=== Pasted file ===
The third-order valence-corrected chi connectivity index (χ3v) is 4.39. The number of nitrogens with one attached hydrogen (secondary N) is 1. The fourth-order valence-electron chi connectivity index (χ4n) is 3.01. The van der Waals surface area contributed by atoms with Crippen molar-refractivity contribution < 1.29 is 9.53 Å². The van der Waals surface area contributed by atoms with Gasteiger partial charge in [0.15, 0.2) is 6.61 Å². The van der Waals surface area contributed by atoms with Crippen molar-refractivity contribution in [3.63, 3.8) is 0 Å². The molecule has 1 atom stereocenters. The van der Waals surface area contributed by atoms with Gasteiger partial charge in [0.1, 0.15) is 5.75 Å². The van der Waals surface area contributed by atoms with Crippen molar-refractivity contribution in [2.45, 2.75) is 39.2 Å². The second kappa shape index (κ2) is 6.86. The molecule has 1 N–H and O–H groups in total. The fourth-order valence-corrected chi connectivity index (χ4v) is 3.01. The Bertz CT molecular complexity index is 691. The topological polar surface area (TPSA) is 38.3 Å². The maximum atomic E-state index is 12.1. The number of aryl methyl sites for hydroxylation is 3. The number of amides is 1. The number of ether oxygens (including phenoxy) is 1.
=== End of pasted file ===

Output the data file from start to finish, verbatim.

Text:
The third-order valence-corrected chi connectivity index (χ3v) is 4.39. The number of nitrogens with one attached hydrogen (secondary N) is 1. The fourth-order valence-electron chi connectivity index (χ4n) is 3.01. The van der Waals surface area contributed by atoms with Crippen molar-refractivity contribution < 1.29 is 9.53 Å². The van der Waals surface area contributed by atoms with Gasteiger partial charge in [0.15, 0.2) is 6.61 Å². The van der Waals surface area contributed by atoms with Crippen molar-refractivity contribution in [3.63, 3.8) is 0 Å². The molecule has 1 atom stereocenters. The van der Waals surface area contributed by atoms with Gasteiger partial charge in [0.1, 0.15) is 5.75 Å². The van der Waals surface area contributed by atoms with Crippen molar-refractivity contribution in [2.45, 2.75) is 39.2 Å². The second kappa shape index (κ2) is 6.86. The molecule has 1 N–H and O–H groups in total. The fourth-order valence-corrected chi connectivity index (χ4v) is 3.01. The Bertz CT molecular complexity index is 691. The topological polar surface area (TPSA) is 38.3 Å². The maximum atomic E-state index is 12.1. The number of aryl methyl sites for hydroxylation is 3. The number of amides is 1. The number of ether oxygens (including phenoxy) is 1.